TREVOR WEEKS MBE - Screams in the night are just conversations between foxes

The young tawny owl which was rescued near Hassocks faces a long way to recovery.
The young tawny owl which was rescued near Hassocks faces a long way to recovery.

We must say a big thank you to Sainsbury’s Heathfield who have chosen us as their charity of the year. Members of the public nominated us and after being short listed I did a presentation to members of staff and a few days later we received the news that we have been chosen.

So we hope to be visiting the store on a regular basis and working with the staff to help raise funds for WRAS and the people and animals we help. Thank you Sainsbury’s and to those who nominated us.

We must also thank customers and staff at Jollyes Petfood Store at Hailsham who invited us to have a display outside their store last Saturday. We raised £145 and will shortly find out how much was raised in store too via the cake sale and guess the weight of the cakes and number of dog biscuits in the bucket!

We are at the Lammas Festival, the Western Lawns on Eastbourne seafront at the weekend, so please come down and see our new display. The will be numerous stalls, a parade, refreshments and music all weekend too.

It has been a busy summer with up to 200 casualties in care at a time, so we need help rebuilding our much needed funds. Kathy and I will be there most of the weekend as we are short on volunteers due to the holiday season.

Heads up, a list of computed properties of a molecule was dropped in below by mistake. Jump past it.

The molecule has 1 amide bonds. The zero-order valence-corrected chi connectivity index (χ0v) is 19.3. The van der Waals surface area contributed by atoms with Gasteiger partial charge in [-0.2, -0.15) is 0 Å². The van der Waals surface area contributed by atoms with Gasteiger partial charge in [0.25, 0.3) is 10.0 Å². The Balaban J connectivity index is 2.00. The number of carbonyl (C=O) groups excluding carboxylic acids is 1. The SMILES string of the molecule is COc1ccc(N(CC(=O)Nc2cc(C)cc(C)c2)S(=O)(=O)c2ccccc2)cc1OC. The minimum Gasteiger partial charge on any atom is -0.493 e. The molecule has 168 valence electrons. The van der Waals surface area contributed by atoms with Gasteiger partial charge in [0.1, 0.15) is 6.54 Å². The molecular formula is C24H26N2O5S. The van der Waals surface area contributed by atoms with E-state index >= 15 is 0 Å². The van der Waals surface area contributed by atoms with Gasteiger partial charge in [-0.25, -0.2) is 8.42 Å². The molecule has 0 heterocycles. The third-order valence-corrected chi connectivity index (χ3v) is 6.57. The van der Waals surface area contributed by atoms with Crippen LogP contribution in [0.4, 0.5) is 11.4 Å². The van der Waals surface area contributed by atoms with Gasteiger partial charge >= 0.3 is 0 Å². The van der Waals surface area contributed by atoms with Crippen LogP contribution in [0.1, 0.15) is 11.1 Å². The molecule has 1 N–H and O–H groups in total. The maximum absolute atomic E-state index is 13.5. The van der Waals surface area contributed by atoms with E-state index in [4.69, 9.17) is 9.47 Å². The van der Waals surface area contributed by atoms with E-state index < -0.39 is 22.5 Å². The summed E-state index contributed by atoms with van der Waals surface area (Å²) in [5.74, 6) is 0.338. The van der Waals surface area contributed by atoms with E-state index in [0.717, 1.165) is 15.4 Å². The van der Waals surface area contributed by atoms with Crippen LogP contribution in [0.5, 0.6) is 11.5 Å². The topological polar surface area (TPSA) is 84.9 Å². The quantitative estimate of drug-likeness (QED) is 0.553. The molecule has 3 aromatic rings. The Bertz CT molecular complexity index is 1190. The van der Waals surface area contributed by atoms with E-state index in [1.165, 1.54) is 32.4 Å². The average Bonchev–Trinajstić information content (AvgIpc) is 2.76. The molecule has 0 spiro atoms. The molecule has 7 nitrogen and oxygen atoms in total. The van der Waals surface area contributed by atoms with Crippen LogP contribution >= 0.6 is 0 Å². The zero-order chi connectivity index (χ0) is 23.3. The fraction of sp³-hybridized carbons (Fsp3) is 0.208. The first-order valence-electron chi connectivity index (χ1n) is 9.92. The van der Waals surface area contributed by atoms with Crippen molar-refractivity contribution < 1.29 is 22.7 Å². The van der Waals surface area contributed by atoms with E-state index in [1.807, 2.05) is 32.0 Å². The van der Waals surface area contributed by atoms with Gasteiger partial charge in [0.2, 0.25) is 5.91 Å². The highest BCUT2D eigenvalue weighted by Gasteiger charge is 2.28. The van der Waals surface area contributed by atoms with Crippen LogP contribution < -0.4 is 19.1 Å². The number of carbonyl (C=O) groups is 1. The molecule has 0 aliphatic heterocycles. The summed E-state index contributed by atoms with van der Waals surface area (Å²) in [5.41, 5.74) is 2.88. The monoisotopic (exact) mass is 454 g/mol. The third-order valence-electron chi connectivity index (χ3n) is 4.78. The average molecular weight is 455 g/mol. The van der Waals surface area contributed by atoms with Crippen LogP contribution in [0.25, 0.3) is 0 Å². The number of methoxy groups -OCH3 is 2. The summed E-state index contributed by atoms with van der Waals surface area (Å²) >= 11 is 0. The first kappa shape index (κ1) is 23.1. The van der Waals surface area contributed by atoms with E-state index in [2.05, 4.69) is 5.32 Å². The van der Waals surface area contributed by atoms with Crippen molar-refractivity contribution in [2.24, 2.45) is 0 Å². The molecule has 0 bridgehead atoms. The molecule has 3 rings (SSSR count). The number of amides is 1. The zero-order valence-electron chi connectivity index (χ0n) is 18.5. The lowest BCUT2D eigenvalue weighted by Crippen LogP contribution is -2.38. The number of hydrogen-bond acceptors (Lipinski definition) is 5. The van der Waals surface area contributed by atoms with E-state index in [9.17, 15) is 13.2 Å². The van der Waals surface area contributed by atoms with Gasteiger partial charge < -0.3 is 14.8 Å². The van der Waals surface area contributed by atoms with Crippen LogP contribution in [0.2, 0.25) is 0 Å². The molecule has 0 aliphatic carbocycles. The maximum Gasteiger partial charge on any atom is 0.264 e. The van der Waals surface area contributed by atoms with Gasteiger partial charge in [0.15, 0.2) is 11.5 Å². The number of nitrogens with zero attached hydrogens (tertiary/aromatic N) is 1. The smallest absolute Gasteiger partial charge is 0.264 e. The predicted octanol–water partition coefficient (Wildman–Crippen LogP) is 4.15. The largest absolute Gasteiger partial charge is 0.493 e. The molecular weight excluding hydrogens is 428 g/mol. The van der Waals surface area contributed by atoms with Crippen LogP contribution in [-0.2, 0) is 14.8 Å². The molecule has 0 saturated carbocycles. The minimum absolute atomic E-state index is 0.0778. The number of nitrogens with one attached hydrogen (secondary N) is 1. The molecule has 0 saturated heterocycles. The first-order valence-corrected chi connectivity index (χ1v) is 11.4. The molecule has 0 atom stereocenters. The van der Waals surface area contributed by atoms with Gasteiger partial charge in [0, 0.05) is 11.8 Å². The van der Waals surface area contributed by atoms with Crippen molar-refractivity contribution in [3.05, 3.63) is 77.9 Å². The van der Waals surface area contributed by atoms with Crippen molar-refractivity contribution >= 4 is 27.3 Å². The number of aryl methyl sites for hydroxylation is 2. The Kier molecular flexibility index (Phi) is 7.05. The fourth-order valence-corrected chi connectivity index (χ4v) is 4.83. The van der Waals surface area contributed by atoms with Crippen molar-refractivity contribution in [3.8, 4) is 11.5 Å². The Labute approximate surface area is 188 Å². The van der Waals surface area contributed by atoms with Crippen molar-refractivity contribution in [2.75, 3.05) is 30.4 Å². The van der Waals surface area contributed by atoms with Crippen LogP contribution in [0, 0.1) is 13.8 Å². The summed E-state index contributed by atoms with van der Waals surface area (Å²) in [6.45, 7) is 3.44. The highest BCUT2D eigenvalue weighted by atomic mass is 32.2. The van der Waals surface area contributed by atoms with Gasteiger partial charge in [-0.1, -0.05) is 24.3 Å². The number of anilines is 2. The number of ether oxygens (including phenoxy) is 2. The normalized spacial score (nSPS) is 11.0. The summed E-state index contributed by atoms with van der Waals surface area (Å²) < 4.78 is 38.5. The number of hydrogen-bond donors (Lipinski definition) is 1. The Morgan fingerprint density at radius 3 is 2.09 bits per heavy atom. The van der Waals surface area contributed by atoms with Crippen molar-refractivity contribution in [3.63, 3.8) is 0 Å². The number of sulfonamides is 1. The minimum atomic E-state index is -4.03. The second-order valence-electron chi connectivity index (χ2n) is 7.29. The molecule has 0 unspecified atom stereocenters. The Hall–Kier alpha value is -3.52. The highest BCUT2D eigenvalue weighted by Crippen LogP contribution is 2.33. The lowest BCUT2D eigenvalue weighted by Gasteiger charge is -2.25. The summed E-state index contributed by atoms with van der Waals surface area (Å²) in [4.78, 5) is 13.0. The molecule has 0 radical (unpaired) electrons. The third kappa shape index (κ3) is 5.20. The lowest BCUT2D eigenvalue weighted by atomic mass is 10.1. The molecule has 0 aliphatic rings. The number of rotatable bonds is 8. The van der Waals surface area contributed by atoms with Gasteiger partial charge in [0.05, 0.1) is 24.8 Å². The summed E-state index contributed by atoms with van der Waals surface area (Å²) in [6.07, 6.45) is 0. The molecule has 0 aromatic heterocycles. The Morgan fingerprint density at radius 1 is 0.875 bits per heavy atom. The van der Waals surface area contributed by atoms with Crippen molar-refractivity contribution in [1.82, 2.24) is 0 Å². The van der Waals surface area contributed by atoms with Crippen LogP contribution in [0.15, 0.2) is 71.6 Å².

This young tawny owl was brought in last weekend from Hassocks by our rescuer Tony. On arrival he noticed a significant amount of fly strike on the bird’s chest and beak, so he rushed the owl to the centre. Our weekend team, Chris and Kirsti, noticed that some of the eggs had unfortunately turned into maggots in the owl’s mouth and spent over an hour cleaning the eggs and maggots away and gave him some much needed TLC. He also is suffering from canker, which is affecting the roof of his mouth. After some fluids and food he perked up a bit, but he has a long way to go before being releasable.

Rescuers have been busy with multiple gull calls this week that have fledged and landed on roads. These have included calls to a gull next to the Lottbridge Drove, Cross Levels Way Roundabout; a gull outside Gaby Hardwick Solicitors in The Avenue, Eastbourne; a gull with a broken wing at Queens Road, Hastings; one in Vale Road and another on the A259 near the Buckle By-pass in Seaford and many more.

Sadly quite a few have been too badly injured to come into care and have had to be taken straight to the vets. Please be careful when driving as the youngsters tend not to move out of the way. Unfortunately some drivers do not slow down and possibly run them over on purpose, this is a criminal offence and can be reported to the police.

This beautiful brown long eared bat was brought to us at the centre after being caught be a cat. We also had a couple of calls to geese crash landing too. One was reported wandering long Lottbridge Drove in Eastbourne which we couldn’t find, but the other one at Battle was rescued and is now in care. The goose has damaged its keel but seems to be recovering well.